I guess we're dealing with Andy Reid's final home game as an Eagle...
This doesn't make me happy. Yes, I know Andy's time has come and gone. He's brought me more good than bad, but we all know his tenure as head coach of this franchise has burned out like a candle in the wind.
So what now?
Welp, we play out the schedule. There's no getting around that. Sure, we could "legally" forfeit both of our remaining two games in 2012 to secure a better draft position...but that's not going to happen.
This is Andy Reid's final episode of "A Football Life in Philly"...and for Andy's sake, I hope it ends up with Big Red's getting rewarded with a final shot of team cohesion and confidence.
Of course we're talking about a team that's badly broken going into this game already...
I just hope the signs in the stands say "Thank you, Andy, for 14 years of Pretty Good"... You have to admit, he had us in the playoffs mix for a long time. He's lost his Midas touch here forever. But it was pretty good while it lasted.
Now it's the Redskins' time to step up...
After watching film of both teams, Scouts Inc. breaks down key elements of the Week 16 Redskins-Eagles matchup:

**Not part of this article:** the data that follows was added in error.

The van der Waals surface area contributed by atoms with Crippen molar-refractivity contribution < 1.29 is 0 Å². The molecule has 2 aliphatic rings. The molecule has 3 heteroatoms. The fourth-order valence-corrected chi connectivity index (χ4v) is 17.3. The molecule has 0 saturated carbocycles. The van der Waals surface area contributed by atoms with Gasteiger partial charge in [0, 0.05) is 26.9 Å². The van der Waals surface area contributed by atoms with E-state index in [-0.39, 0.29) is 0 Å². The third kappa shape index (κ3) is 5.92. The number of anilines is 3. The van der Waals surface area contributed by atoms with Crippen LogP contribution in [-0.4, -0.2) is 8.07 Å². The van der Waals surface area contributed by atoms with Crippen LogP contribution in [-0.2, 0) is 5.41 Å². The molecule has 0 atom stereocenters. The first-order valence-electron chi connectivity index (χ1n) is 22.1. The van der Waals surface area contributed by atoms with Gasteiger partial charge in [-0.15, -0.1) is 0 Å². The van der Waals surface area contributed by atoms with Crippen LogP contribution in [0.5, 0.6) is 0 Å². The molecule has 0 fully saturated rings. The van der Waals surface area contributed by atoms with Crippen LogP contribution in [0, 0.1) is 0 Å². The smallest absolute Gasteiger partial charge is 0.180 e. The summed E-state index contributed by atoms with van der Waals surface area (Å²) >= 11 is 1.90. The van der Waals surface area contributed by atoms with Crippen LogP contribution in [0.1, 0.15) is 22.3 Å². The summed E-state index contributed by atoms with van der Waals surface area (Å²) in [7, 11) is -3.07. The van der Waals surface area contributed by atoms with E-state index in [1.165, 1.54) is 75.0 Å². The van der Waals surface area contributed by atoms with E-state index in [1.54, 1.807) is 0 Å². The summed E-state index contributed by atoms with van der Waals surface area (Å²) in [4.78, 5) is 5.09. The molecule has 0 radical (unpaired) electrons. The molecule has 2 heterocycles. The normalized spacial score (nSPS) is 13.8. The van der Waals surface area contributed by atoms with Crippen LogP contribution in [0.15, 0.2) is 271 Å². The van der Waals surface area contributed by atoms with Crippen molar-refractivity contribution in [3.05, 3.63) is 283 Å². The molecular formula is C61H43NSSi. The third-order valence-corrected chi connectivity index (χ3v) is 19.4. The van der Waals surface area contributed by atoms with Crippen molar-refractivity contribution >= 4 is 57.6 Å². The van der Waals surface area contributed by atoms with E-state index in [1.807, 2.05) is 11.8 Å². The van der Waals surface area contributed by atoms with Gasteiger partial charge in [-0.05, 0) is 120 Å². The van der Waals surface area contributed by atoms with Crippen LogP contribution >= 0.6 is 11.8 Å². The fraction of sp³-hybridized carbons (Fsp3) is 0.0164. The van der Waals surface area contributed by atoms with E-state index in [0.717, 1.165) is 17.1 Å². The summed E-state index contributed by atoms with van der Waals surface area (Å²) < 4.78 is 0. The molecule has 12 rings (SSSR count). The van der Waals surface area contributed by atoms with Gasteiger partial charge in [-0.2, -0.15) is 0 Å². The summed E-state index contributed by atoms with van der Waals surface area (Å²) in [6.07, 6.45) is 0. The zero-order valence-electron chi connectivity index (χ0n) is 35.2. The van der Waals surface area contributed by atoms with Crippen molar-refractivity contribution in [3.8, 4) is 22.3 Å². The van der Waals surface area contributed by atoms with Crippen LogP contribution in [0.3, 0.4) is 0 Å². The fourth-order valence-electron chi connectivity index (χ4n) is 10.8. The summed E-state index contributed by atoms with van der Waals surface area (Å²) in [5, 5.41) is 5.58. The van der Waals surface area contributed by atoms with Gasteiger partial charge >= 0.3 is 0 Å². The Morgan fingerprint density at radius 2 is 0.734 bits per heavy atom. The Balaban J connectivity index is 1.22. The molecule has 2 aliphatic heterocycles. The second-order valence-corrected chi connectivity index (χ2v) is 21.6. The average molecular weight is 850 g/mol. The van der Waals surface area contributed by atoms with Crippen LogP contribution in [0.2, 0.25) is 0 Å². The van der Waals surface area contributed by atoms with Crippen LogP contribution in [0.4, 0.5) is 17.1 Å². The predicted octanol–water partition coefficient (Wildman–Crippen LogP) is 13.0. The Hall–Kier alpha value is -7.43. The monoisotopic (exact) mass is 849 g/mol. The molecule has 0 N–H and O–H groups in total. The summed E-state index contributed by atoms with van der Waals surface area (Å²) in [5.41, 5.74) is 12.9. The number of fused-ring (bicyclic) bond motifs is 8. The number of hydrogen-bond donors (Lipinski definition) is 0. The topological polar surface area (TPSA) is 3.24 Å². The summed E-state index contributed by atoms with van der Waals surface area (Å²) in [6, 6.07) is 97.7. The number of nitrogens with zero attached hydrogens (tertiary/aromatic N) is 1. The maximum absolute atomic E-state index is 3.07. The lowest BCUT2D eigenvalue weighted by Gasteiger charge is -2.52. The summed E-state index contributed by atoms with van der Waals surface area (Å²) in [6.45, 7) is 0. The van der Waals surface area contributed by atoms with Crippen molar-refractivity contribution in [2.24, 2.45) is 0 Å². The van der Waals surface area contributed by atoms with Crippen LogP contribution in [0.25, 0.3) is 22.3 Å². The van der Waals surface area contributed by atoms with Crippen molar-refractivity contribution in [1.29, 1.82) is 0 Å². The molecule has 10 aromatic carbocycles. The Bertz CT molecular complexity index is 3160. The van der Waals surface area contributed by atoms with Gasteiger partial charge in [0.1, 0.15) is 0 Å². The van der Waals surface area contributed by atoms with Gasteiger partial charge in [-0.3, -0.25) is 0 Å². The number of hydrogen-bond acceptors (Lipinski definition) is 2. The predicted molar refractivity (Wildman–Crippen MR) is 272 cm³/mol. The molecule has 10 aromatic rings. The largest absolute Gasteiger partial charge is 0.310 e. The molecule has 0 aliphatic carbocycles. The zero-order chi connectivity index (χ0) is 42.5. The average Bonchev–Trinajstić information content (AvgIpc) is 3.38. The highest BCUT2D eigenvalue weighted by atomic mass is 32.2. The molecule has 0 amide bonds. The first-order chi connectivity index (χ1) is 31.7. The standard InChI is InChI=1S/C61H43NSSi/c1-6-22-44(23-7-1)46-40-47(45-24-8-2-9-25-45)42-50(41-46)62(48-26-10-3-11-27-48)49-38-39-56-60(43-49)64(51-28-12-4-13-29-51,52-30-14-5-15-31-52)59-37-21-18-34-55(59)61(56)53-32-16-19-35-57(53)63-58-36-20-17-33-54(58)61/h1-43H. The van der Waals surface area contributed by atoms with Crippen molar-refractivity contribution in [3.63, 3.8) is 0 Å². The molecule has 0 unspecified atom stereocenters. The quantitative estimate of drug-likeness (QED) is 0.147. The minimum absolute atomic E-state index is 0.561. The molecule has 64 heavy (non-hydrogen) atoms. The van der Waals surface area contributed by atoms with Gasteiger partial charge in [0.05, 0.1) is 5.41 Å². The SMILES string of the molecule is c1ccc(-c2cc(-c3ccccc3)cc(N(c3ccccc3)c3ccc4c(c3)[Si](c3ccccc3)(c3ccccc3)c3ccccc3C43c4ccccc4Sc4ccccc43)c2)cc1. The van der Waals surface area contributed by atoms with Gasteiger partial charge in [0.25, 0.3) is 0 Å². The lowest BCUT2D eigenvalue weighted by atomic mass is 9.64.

• More conservative offensive scheme: The Redskins expect to have Robert Griffin III back, but they may not need a full playbook to defeat the reeling Eagles. Philadelphia is coming off a tough outing and doesn't appear to be focused. We should look for Redskins offensive coordinator Kyle Shanahan to condense the game plan and pound the football, with running back Alfred Morris carrying the bulk of the load.
After spraining his right knee late in regulation during a 31-28 overtime win over Baltimore in Week 14, Griffin didn't play last Sunday at Cleveland. Though the 2011 Heisman Trophy winner wasn't pleased with the decision, he surely felt better after watching Kirk Cousins lead the Redskins to a 38-21 win - their fifth in a row - and into a three-way tie atop the NFC East.